3 332 Air transport of infants with Table 2 Demographics of infants with Case no. GA (weeks) BW (g) Gender Apgar (1 min) Apgar (5 min) Mode of ventilatory support a Inotropic agents PDA Cyclo-oxygenase inhibitor Postnatal steroids EBM feeds M 2 6 CMV M 4 8 CMV F 6 8 ncpap M 4 7 ncpap M 1 7 ncpap M 1 1 ncpap M 8 8 CMV Total 26 b 778 c 6/7 M 4 b 7 b 4/7 ncpap 7/7 4/7 4/7 5/7 4/7 Abbreviations: BW, birth weight; CMV, conventional mechanical ventilation; EBM, expressed breast milk; F, female; GA, gestational age; M, male; ncpap, nasal continuous positive airway pressure; PDA, patent ductus arteriosus. a Ventilator mode at time of. b Median. c Mean. Table 3 Air transport and outcome data of infants with Case no. Diagnosis of (DOL) Peritoneal Drain Conventional mechanical ventilation for transport Time of transport (DOL) Miles flown Transport duration (hours) Diagnosis Surgery Outcome SIP Died DOL SIP + Survived NEC + Survived Pyloric + Survived atresia SIP + Survived SIP Survived SIP Survived Total 8 a 5/7 7/7 8 a 4912 b 15 b 5/7 with SIP 4/7 6/7 Abbreviations: DOL, days of life; NEC, necrotizing enterocolitis; SIP, spontaneous intestinal perforation. Transport duration is the sum of ground time and in-flight time. a Median. b Mean. were intubated for flight (P ¼ 0.002) and 14% (6/42) had central venous access (P<0.001) and 17% (7/42) had arterial lines for the flight (P<0.001). The majority of infants in both groups were born at USNHO, Japan. The top three reasons for transport in the nonpneumoperitonium group were (1) retinopathy of prematurity evaluation and treatment, (2) long-term multidisciplinary care requirements related to prematurity and (3) PDA requiring surgical ligation. Table 2 summarizes the demographic information of infants with. The majority of infants with were male (6 of 7), all 7 received vasoactive medications (dopamine, dobutamine and/or epinephrine) for hypotension in the first week of life, 5 of the 7 received postnatal steroids and 4 of the 7 received treatment with a cyclo-oxygenase inhibitor (3 received indomethacin and 1 received mefenamic acid) for PDA. Treatment with both postnatal steroids and a cyclooxygenase inhibitor occurred in 3 of the 5 infants diagnosed with spontaneous intestinal perforation (SIP). No infants were fed formula and 4 of the 7 received trophic feeds with breast milk prior to diagnosis of. One infant (Case no. 1) was outborn and was transferred to our institution by medical air transport on DOL 3. Table 3 summarizes interventions, events related to LDAT and outcomes in the study cohort following diagnosis of. The s were recognized at median age of 8 DOL (median) with transport occurring at the same DOL. Five of the 7 infants had peritoneal drains placed by general surgeons prior to transport. The majority of infants (5 of 7)
4 Air transport of infants with 333 were diagnosed with SIP of which 4 received peritoneal drains prior to LDAT with 2 requiring subsequent laparotomy. One infant (Case no. 3) initially presented with finding consistent with SIP on DOL 6 and had PD performed as a temporizing measure. Following LDAT on DOL 10, she developed a second intestinal perforation on DOL 17 requiring an exploratory laparatomy with segmental small and large bowel resection, jejunostomy, mucous fistula and gastrostomy and was diagnosed with necrotizing enterocolitis (NEC). After LDAT, Case no. 4 had an exploratory laparotomy and was diagnosed with gastric outlet obstruction. This infant subsequently developed epidermolysis bullosa and was thought to have Carmi syndrome. A total of 6 of 7 infants survived to hospital discharge with one infant death (Case no. 1) at DOL 96. Long-term morbidity and mortality data beyond hospital discharge was not available. There were few recorded complications on the 49 ELBW infant transports. In the non cases there were three infants that had significant desaturations ( bronchopulmonary dysplasia spells) resulting in hand bagging, sedation and/or paralytics. Two of these three infants received increased oxygen support using nasal continuous positive airway pressure or nasal cannula during flight. Finally, increased abdominal distension occurred in one infant during flight who was subsequently not fed. In the group the only recorded complication was one patient with increasing abdominal girth. All 49 infants survived the LDAT. NICU transport team personnel on all 49 LDATs included 1 to 2 nurses and 1 to 2 medical technicians. There were 30 transports in which a neonatologist, 1 to 2 nurses, and 1 to 2 medical technicians accompanied the infant, including the 7 infants with who were transported an average of 4912 miles per LDAT, with the longest being 6527 miles. All transports occurred at a cabin altitude of <8000 ft, with a typical range of between 5000 and 8000 ft. Discussion US government employees and their family members serving overseas may require international interhospital transfer to provide optimal care for medical conditions. Due to limited subspecialty care resources available to us, and the long-term care issues facing the neonatal patient, we transport NICU patients with regular frequency to the United States. As described in our cohort study, in ELBWs requires prompt pediatric surgical evaluation, which is not available at our center, necessitating the need for trans-pacific international interhospital transfer typically utilizing US military cargo/transport aircraft. Pneumoperitoneum in the majority of ELBW infants in our study was secondary to SIP, an acquired form of neonatal bowel disease with an estimated incidence of 1:5000 live births. 3 Our infants with SIP fell into the late onset category (acquiring SIP on average between 7 and 10 DOL) 2 related to known postnatal risk factors 3,4 such as exposure to indomethacin and glucocorticoids, presence of a PDA and use of vasoactive pressors within 14 days of perforation. The mortality for ELBW infants with NEC or SIP has been shown to be approximately 50%. 5 There are several controversial aspects of the surgical management of these infants. It is unknown whether simple PD or laparotomy (and likely intestinal resection) should be the initial surgical therapy for ELBW infants and whether the same procedure should be used for both disorders. 6 The long-term effects of LDAT on infants with SIP or NEC managed with PD are not known. Further studies will hopefully clarify the optimal treatment for infants with SIP or NEC. 7 Although laparotomy may be the preferable surgical option for infants with SIP or NEC in regards to long-term outcome, this requires the availability of an experienced surgeon. Transporting a sick ELBW in an aircraft 4000 miles over the Pacific Ocean is not a risk-free endeavor and therefore maximizing patient stability prior to transport is essential to prevent catastrophic in-flight outcomes. In cases where infants with require LDAT for pediatric surgical evaluation, we advocate abdominal decompression, preferably with PD, for a temporizing measure prior to transport. PD involves a bedside procedure where 1 or 2 Penrose drains are placed through a small incision in the lower abdominal quadrants. In these infants, PD drains fluid or decreases air levels, relieves symptoms of abdominal compartment syndrome and may allow infants to better tolerate subsequent laparotomy. 8 At altitude, we speculate that PD decreases intra-abdominal pressure related to expansion of trapped abdominal air, thus facilitating patient stability by allowing for better enteric circulation and preventing respiratory compromise. In our cohort study, two infants underwent LDAT without PD. These infants had bowel decompression using a Replogle tube with intermittent in-flight manual syringe suction and were flown with an altitude restriction of 3000 ft to minimize intra-abdominal gas expansion. We do not advocate air transport without a PD if there are concerns for intra-abdominal gas expansion (for example, secondary to SIP), since gastric suction devices will only decompress bowel gas and will not address intraabdominal free air. Intubation of the gastrointestinal tract, with a Replogle or sump gastric tube, is utilized for decompression of the bowel lumen. However, bowel air removal is limited secondary to the Replogle or sump gastric tube tip being located in the stomach; therefore, decompression is limited by the pyloric sphinchter. 9 Despite many inherent risks with LDAT, all the 49 ELBW infants, including the 7 infants with, were safely transported. These transports require substantial resources, primarily a designated aircraft capable of nonstop LDAT of at least 5000 miles. These particular aircrafts require flight-line personnel and often a high-lift truck to load a pallet of medical equipment supplies including the patients in a transport isolette, medical gases and other equipment into the aircraft. Our in-flight personnel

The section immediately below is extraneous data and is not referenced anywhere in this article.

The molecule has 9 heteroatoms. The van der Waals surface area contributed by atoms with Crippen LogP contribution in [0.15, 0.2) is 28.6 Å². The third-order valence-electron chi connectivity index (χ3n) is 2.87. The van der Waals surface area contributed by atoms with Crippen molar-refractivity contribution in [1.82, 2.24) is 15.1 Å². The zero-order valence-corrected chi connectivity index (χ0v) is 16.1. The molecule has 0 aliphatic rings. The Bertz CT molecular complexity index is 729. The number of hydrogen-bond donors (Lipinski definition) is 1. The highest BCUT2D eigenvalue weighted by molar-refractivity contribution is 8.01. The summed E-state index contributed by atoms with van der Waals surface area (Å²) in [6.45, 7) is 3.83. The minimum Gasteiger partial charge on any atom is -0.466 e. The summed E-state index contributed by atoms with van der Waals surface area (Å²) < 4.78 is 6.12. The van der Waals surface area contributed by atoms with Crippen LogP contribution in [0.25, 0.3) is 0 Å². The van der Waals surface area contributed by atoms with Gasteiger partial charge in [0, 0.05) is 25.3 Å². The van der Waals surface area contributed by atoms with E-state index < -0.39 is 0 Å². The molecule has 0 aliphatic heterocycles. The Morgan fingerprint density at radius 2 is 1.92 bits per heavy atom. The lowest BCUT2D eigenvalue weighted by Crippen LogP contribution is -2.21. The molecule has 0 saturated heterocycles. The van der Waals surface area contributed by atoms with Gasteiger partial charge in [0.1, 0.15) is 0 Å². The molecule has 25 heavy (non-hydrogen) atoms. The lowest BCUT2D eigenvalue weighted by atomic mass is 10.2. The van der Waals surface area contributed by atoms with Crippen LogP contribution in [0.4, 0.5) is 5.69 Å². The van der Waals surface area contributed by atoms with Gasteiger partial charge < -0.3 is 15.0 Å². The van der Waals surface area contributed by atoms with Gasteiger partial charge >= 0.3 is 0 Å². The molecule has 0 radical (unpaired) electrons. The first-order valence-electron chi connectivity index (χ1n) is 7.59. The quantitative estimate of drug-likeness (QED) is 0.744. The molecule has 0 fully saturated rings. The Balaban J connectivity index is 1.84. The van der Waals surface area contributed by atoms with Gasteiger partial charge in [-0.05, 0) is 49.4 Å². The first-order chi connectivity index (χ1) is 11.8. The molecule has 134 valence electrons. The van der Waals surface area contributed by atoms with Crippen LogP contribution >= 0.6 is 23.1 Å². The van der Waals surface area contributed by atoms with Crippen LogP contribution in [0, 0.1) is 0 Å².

5 334 Air transport of infants with included the flight crew (pilots and others), an Air Force medical evacuation team (flight nurses and techniciansfoften these missions carry multiple patients of a variety of ages, conditions and degrees of illness) and an air transport-trained neonatal transport team. NICU transport team configuration is determined prior to every flight by the neonatologists at USNHO based on the acuity of the infant requiring transport and the distance/duration of the LDAT; more acutely ill infants and infants undergoing longer missions (for example, >5000 miles, 15 h in-flight duration) being supported by larger teams to account for fatigue and promote patient safety. Time-sensitive neonatal transport of critically ill infants, such as the ELBW infants with perforated bowel reported in this study, can potentially prevent time-dependent complications associated with tissue injury. However, transport of patients, especially labile ELBW infants, should only be attempted when the benefit outweighs the risks. There are many risks associated with LDAT, many of which can be avoided by an experienced transport team familiar with the capabilities of the transport aircraft, in-flight policies and procedures, and the transport equipment. A fundamental aspect of LDAT is careful in-flight monitoring. We utilize i-stat handheld blood gas analyzers (Abbott Point of Care Inc., East Windsor, NJ, USA) to assess in-flight blood gases, including electrolyte and hematocrit levels. Our neonatal transport isolette is equipped with a Propaq Encore (Welch Allyn, Beaverton, OR, USA) vital signs monitor and we use a MiniOx 3000 oxygen monitor (MSA, Pittsburgh, PA, USA) to assess the fractional inspiration of inspired oxygen. Due to the constant high noise levels on the military aircrafts and the need for ear protection, auditory alarms are virtually undetectable, necessitating vigilant observation of the infant s monitors and intravenous pumps to detect visual alarms or malfunctioning equipment. Depending on the type of aircraft, diminished workspace and lighting may affect the ability to comfortably assess a transported infant. The use of a headlamp facilitates improved visual capabilities and a large NICU transport team with in-flight shift rotation promotes attentiveness to the infant and transport equipment. A direct visual line and an accessible path to the infant and the equipment are essential to avoid a delayed response in the event of a threatening or present adverse situation. Despite proper safety precautions, not all of the physiologic effects of aviation can be avoided and these may result in adverse consequences to the patient. The long-term effects on infants of acceleration/deceleration forces secondary to takeoff and landing, cabin pressure changes, excessive sound, vibration, motion and temperature changes associated with air transport are not fully understood. The stressors also affect the neonatal transport team members, which may contribute to fatigue, making it essential that care providers stay well hydrated and rotate shifts to promote focused care in flight. Long-distance international interhospital transfer by air transport of critically ill ELBW infants with intestinal perforation can be achieved. Peritoneal drainage provided successful temporizing stabilization following intestinal perforation in ELBW infants in our study; however, due to the small number of patients studied and lack of randomization to PD, the relative benefits of PD needs further investigation before this practice can be advocated for infants with requiring air transport. In addition to significant resources, these long-distance transfers require an experienced transport team in which each member is aware of the effects of aviation physiology on the patient s preexisting illness. A high level of coordination between the transport team, crewmembers, ground operation crews and the accepting medical facility, before and during the transport based on the patient s condition, is required to accomplish a successful LDAT. Acknowledgments We thank the US Air Force NICU nurses and technicians, the aeromedical evacuation teams, flight-deck crew, aircraft maintenance and ground crew members, and the Theater Patient Movement Requirements Center for their hard work and dedication. They are essential for making our neonatal air transports safe and successful. Disclosure The opinions expressed in this paper are solely those of the authors and do not represent the views of the US Air Force, US Navy, Department of Defense or the US Government. 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